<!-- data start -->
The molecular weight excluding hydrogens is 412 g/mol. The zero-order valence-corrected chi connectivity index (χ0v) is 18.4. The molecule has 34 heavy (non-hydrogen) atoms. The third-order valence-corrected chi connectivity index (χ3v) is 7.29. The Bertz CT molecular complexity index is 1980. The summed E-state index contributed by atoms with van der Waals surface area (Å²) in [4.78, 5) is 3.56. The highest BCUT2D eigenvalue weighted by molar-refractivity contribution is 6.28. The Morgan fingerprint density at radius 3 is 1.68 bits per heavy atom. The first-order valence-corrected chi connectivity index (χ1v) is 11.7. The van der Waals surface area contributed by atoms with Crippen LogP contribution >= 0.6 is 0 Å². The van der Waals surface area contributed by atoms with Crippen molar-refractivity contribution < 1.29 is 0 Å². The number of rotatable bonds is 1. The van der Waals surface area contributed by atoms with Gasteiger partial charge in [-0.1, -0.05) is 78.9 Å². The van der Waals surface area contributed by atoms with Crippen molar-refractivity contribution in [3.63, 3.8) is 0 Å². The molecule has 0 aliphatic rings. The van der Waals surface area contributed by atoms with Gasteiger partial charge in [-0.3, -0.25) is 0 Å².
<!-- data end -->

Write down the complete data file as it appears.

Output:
The molecular weight excluding hydrogens is 412 g/mol. The zero-order valence-corrected chi connectivity index (χ0v) is 18.4. The molecule has 34 heavy (non-hydrogen) atoms. The third-order valence-corrected chi connectivity index (χ3v) is 7.29. The Bertz CT molecular complexity index is 1980. The summed E-state index contributed by atoms with van der Waals surface area (Å²) in [4.78, 5) is 3.56. The highest BCUT2D eigenvalue weighted by molar-refractivity contribution is 6.28. The Morgan fingerprint density at radius 3 is 1.68 bits per heavy atom. The first-order valence-corrected chi connectivity index (χ1v) is 11.7. The van der Waals surface area contributed by atoms with Crippen LogP contribution >= 0.6 is 0 Å². The van der Waals surface area contributed by atoms with Crippen molar-refractivity contribution < 1.29 is 0 Å². The number of rotatable bonds is 1. The van der Waals surface area contributed by atoms with Gasteiger partial charge in [-0.1, -0.05) is 78.9 Å². The van der Waals surface area contributed by atoms with Crippen molar-refractivity contribution in [3.63, 3.8) is 0 Å². The molecule has 0 aliphatic rings. The van der Waals surface area contributed by atoms with Gasteiger partial charge in [-0.3, -0.25) is 0 Å².